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Nov 11, 2009 10:48 AM

German Chocolate Cake in Montreal???

Hi Everyone,

This is my first post on chowhound but have been using it for years. I've recently been stumped. I'm trying to buy a friend a German Chocolate Cake, the one with cocunut and pecans.

Does anyone out there know where I could buy one?


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  1. Welcome, glad you de-lurked!

    I have never seen a German Chocolate Cake in Montreal - mind you, it's not something I've specifically looked for. I have read a bit about its history in the past and I'm afraid it seems like one of those US-originating treasures (like red velvet cake or chess pie) that may not be as widespread here as it is in the US.

    Hopefully someone else has spotted one around.

    If you'd consider something custom made, I have in the past used a local baker who can make specific requests for a reasonable price - if you'd like his coordinates (I only have a home number) just let me know how I can reach you.

    1. The original comment has been removed
      1. Germany is the land of cakes and pastries - what kind of German Chocolate Cake are you talking about? Coconut and pecans does not tell me anything ... If you are more specific maybe I can help ...

        6 Replies
        1. re: Basilqueen

          The OP is referng to a cake -- originally called German's Chocolate Cake but later simplifed to German chocolate cake -- that became popular in North America in the '60s and '70s, its popularity fuelled by the recipe's being printed on the packaging for one of the main ingredients (Baker's chocolate, maybe?). Besides chocolate and cocoa, coconut, pecans (or other nuts) and brown sugar provided most of the flavour. Here's a slightly updated version (my mom usually baked hers in a bundt pan or as a one-layer rectanguar cake):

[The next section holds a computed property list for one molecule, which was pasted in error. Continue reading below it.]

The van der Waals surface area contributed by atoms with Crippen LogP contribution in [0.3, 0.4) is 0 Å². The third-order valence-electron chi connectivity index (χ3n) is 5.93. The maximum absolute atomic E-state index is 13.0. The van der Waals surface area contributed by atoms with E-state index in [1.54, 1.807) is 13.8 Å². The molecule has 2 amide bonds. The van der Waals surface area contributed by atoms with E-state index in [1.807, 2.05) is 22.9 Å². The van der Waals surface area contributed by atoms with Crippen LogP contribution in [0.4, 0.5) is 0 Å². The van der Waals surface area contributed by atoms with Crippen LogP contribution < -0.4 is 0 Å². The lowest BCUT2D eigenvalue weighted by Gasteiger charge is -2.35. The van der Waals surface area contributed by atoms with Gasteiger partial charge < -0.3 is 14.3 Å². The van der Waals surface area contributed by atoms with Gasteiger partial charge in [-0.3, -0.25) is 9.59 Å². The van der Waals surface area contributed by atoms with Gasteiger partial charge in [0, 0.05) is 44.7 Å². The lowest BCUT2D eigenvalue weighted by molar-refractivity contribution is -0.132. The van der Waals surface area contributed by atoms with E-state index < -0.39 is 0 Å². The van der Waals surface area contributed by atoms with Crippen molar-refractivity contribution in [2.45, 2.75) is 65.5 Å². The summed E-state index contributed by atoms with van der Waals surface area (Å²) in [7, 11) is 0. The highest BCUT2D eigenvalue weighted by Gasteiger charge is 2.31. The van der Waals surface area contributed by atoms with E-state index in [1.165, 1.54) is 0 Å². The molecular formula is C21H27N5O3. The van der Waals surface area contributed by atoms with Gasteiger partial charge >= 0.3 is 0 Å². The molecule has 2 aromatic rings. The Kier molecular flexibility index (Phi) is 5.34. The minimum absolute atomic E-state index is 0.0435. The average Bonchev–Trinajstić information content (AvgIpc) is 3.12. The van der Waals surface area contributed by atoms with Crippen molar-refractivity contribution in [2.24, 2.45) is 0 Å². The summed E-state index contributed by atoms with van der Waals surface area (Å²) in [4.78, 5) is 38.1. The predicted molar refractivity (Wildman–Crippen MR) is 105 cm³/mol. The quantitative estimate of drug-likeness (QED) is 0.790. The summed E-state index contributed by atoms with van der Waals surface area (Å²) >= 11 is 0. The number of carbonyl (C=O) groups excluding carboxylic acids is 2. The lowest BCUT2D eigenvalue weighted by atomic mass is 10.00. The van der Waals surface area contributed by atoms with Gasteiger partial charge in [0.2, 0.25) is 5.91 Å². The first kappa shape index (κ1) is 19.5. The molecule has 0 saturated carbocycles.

Edit: There's even a Wikipedia page for it.

          1. re: carswell

            Actually, it got it's name from a chocolate (don't remember if it was made by Baker but I do think so) that bore the name German's which pakaging bore the recipe.

            1. re: Campofiorin

              It was Baker's German's Sweet Chocolate, as confirmed by the Wikipedia article, my twigged memory and the following links: and

              1. re: carswell

                That's what I thought. Thank you Food Channel!

          2. re: Basilqueen

            weird, that doesnt sound German at all for me :)
            kpzoo, the only German place that is baking is the Petit Munich on Boulevard St. Jean in Pierrefonds, on the other side of the Loblaws. There you can get real German cakes.

            1. re: FortyMan

              To clarify - it's *not* a dessert from Germany that the original poster (not me) is looking for. It is a cake invented in the United States by a man named Samuel German.

              Check out the Wikipedia entry that Carwell posted earlier, it explains the origin in greater detail:


              Nothing to do with Germany the country. :-)